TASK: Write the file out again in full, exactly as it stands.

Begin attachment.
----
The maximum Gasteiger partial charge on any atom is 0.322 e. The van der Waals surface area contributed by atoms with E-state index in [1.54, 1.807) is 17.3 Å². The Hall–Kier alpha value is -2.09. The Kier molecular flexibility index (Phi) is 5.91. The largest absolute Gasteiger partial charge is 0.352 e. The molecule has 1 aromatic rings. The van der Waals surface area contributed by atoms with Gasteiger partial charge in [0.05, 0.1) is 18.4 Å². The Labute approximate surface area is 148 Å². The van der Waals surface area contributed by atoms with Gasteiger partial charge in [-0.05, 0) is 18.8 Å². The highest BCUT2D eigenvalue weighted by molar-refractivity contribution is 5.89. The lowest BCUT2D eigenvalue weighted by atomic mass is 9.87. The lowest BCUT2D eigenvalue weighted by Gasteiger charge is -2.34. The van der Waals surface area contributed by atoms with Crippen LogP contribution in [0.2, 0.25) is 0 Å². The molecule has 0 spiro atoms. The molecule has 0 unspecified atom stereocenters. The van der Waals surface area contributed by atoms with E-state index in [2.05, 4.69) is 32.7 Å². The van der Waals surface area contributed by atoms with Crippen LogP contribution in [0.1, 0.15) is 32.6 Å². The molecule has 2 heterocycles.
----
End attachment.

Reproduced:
The maximum Gasteiger partial charge on any atom is 0.322 e. The van der Waals surface area contributed by atoms with E-state index in [1.54, 1.807) is 17.3 Å². The Hall–Kier alpha value is -2.09. The Kier molecular flexibility index (Phi) is 5.91. The largest absolute Gasteiger partial charge is 0.352 e. The molecule has 1 aromatic rings. The van der Waals surface area contributed by atoms with Gasteiger partial charge in [0.05, 0.1) is 18.4 Å². The Labute approximate surface area is 148 Å². The van der Waals surface area contributed by atoms with Gasteiger partial charge in [-0.05, 0) is 18.8 Å². The highest BCUT2D eigenvalue weighted by molar-refractivity contribution is 5.89. The lowest BCUT2D eigenvalue weighted by atomic mass is 9.87. The lowest BCUT2D eigenvalue weighted by Gasteiger charge is -2.34. The van der Waals surface area contributed by atoms with Crippen LogP contribution in [0.2, 0.25) is 0 Å². The molecule has 0 spiro atoms. The molecule has 0 unspecified atom stereocenters. The van der Waals surface area contributed by atoms with E-state index in [2.05, 4.69) is 32.7 Å². The van der Waals surface area contributed by atoms with Crippen LogP contribution in [0.1, 0.15) is 32.6 Å². The molecule has 2 heterocycles.